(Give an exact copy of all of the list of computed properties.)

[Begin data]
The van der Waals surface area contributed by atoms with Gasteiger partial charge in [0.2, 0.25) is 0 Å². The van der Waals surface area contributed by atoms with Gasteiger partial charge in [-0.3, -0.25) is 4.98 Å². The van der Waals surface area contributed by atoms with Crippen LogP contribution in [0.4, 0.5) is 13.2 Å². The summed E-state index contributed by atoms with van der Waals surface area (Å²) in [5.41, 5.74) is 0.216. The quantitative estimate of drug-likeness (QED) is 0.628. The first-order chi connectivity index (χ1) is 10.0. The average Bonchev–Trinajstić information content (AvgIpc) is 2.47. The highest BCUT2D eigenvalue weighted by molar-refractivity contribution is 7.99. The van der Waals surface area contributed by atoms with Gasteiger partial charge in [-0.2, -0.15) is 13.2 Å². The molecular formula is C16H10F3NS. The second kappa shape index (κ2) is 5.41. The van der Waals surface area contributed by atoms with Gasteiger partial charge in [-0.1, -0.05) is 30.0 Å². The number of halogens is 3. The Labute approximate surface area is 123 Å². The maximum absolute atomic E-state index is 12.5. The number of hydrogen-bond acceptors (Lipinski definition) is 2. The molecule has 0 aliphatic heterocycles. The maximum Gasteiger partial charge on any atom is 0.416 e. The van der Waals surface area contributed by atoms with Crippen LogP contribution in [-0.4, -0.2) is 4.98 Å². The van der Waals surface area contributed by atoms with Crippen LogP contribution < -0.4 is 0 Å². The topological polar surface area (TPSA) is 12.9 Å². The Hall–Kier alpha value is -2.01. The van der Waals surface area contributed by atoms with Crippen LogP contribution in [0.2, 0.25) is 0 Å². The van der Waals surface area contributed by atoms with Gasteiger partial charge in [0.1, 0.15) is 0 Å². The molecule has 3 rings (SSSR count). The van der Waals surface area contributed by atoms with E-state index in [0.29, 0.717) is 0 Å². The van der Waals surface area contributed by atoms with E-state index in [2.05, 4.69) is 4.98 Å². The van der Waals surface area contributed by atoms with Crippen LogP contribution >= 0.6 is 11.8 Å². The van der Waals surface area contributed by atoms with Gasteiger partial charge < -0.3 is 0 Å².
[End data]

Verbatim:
The van der Waals surface area contributed by atoms with Gasteiger partial charge in [0.2, 0.25) is 0 Å². The van der Waals surface area contributed by atoms with Gasteiger partial charge in [-0.3, -0.25) is 4.98 Å². The van der Waals surface area contributed by atoms with Crippen LogP contribution in [0.4, 0.5) is 13.2 Å². The summed E-state index contributed by atoms with van der Waals surface area (Å²) in [5.41, 5.74) is 0.216. The quantitative estimate of drug-likeness (QED) is 0.628. The first-order chi connectivity index (χ1) is 10.0. The average Bonchev–Trinajstić information content (AvgIpc) is 2.47. The highest BCUT2D eigenvalue weighted by molar-refractivity contribution is 7.99. The van der Waals surface area contributed by atoms with Gasteiger partial charge in [-0.2, -0.15) is 13.2 Å². The molecular formula is C16H10F3NS. The second kappa shape index (κ2) is 5.41. The van der Waals surface area contributed by atoms with Gasteiger partial charge in [-0.1, -0.05) is 30.0 Å². The number of halogens is 3. The Labute approximate surface area is 123 Å². The maximum absolute atomic E-state index is 12.5. The number of hydrogen-bond acceptors (Lipinski definition) is 2. The molecule has 0 aliphatic heterocycles. The maximum Gasteiger partial charge on any atom is 0.416 e. The van der Waals surface area contributed by atoms with Crippen LogP contribution in [-0.4, -0.2) is 4.98 Å². The van der Waals surface area contributed by atoms with Crippen LogP contribution < -0.4 is 0 Å². The topological polar surface area (TPSA) is 12.9 Å². The Hall–Kier alpha value is -2.01. The van der Waals surface area contributed by atoms with Crippen LogP contribution in [0.2, 0.25) is 0 Å². The van der Waals surface area contributed by atoms with Gasteiger partial charge in [0.1, 0.15) is 0 Å². The molecule has 3 rings (SSSR count). The van der Waals surface area contributed by atoms with E-state index in [0.29, 0.717) is 0 Å². The van der Waals surface area contributed by atoms with E-state index in [2.05, 4.69) is 4.98 Å². The van der Waals surface area contributed by atoms with Crippen LogP contribution >= 0.6 is 11.8 Å². The van der Waals surface area contributed by atoms with Gasteiger partial charge < -0.3 is 0 Å².